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Pneumonia<br />Prepared by:<br />      Brian Kieth C. Gonzales<br />
What is pneumonia?<br />Pneumonia is an infection or inflammation of the lung, and can be caused by nearly any class of or...
Different organisms are more frequently encountered by different age groups.  <br />Viruses cause the majority of pneumoni...
Bacterial Pneumonia<br />Bacterial pneumonia is an infection that causes irritation, swelling, and congestion in the lungs...
Viral Pneumonia<br />is an infection or inflammation of the lungs. It can be in just one part of the lungs, or it can invo...
Mycoplasmal pneumonia<br />It is a type of atypical pneumonia. It is caused by the bacteria M. pneumoniae. This type of pn...
Pneumocystis Pneumonia (PCP)<br />A fungal infection of the lungs that is particularly common and life-threatening in prem...
Symptoms of Pneumonia<br /><ul><li>With bacterial pneumonia, the person may experience:
shaking
chills
chattering teeth
severe chest pain
cough that produces rust-colored or greenish mucus
very high fever
sweating
rapid breathing
rapid pulse rate</li></li></ul><li>With viral pneumonia, the person may experience:<br />fever<br />dry cough<br />headach...
<ul><li>bluish color to lips and nail beds
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Pneumonia Micro2

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Transcript of "Pneumonia Micro2"

  1. 1. Pneumonia<br />Prepared by:<br /> Brian Kieth C. Gonzales<br />
  2. 2.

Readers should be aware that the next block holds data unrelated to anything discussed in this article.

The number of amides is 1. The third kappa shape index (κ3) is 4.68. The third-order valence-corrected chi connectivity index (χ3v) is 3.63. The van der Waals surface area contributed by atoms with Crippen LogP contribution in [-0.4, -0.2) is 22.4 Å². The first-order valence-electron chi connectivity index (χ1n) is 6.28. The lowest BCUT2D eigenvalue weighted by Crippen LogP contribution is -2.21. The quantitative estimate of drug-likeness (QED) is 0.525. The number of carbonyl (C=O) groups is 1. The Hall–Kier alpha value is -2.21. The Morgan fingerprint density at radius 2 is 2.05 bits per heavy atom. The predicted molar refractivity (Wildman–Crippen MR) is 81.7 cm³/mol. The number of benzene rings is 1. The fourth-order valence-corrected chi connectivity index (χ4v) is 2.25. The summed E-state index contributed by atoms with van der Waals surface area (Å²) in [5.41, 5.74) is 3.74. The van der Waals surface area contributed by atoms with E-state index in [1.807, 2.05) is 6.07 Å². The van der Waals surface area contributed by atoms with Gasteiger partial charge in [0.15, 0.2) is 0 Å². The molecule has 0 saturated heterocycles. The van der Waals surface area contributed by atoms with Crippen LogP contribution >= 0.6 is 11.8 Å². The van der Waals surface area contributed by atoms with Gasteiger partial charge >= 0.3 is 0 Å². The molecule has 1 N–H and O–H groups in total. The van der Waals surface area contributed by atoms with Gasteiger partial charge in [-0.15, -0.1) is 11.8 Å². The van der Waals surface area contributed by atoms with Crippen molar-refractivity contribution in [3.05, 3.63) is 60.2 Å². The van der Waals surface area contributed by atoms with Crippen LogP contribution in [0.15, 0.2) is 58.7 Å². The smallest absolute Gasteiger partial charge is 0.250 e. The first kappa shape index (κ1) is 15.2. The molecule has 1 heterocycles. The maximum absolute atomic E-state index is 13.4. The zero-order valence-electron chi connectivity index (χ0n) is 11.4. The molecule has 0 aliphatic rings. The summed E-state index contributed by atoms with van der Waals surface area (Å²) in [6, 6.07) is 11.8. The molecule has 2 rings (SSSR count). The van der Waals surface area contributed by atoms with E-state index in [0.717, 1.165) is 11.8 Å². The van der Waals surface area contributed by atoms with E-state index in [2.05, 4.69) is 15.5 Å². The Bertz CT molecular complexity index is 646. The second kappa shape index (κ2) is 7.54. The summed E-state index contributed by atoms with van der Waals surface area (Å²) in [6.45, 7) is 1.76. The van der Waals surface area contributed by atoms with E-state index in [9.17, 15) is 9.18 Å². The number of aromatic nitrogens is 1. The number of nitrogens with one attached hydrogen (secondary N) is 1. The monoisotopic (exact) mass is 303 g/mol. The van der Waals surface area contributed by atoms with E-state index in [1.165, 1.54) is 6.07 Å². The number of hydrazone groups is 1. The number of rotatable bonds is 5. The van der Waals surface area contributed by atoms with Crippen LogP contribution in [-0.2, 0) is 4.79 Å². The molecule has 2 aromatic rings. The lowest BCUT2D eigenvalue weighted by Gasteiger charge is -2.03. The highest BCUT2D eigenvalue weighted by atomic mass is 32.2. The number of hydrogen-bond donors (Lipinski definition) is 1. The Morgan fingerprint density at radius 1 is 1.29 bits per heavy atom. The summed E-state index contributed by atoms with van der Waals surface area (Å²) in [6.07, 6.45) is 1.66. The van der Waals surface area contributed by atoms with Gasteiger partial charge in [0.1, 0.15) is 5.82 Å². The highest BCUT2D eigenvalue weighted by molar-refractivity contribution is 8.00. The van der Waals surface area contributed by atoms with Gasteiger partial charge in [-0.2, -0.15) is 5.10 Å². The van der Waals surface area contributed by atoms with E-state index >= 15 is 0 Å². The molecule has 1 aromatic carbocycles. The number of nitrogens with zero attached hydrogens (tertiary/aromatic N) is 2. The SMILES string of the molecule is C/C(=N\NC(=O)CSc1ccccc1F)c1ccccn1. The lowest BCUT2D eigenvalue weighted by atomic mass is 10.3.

3. 3. What is pneumonia?<br />Pneumonia is an infection or inflammation of the lung, and can be caused by nearly any class of organism known to cause human infections, including bacteria, viruses, fungi, and parasites. <br />
  4. 4. Different organisms are more frequently encountered by different age groups.  <br />Viruses cause the majority of pneumonias in young children (especially respiratory syncytial virus, parainfluenza and influenza viruses, and adenovirus). <br />Adults are more frequently infected with bacteria (such as Streptococcus pneumoniae, Haemophilus influenzae, and Staphylococcus aureus). <br />Pneumonia in older children and young adults is often caused by the bacteria-like Mycoplasma pneumoniae . <br />
  5. 5. Bacterial Pneumonia<br />Bacterial pneumonia is an infection that causes irritation, swelling, and congestion in the lungs. It is also called bacterial pneumonitis. <br />
  6. 6. Viral Pneumonia<br />is an infection or inflammation of the lungs. It can be in just one part of the lungs, or it can involve many parts.  <br />
  7. 7. Mycoplasmal pneumonia<br />It is a type of atypical pneumonia. It is caused by the bacteria M. pneumoniae. This type of pneumonia usually affects people younger than 40.<br />
  8. 8. Pneumocystis Pneumonia (PCP)<br />A fungal infection of the lungs that is particularly common and life-threatening in premature or malnourished infants and in immunosuppressed persons. Pneumocystis pneumonia (PCP) is the most common opportunistic infection in people infected with HIV (human immunodeficiency virus).<br />
  9. 9. Symptoms of Pneumonia<br /><ul><li>With bacterial pneumonia, the person may experience:
  10. 10. shaking
  11. 11. chills
  12. 12. chattering teeth
  13. 13. severe chest pain
  14. 14. cough that produces rust-colored or greenish mucus
  15. 15. very high fever
  16. 16. sweating
  17. 17. rapid breathing
  18. 18. rapid pulse rate</li></li></ul><li>With viral pneumonia, the person may experience:<br />fever<br />dry cough<br />headache<br />muscle pain and weakness<br />With mycoplasma pneumonia, the person may experience:<br />violent coughing attacks<br />chills<br />fever<br />nausea<br />vomiting<br />
  19. 19. <ul><li>bluish color to lips and nail beds
  20. 20. diarrhea
  21. 21. rash
  22. 22. muscle aches
  23. 23. Regardless of the type of pneumonia, the person may also experience the following symptoms:
  24. 24. a loss in appetite
  25. 25. feeling ill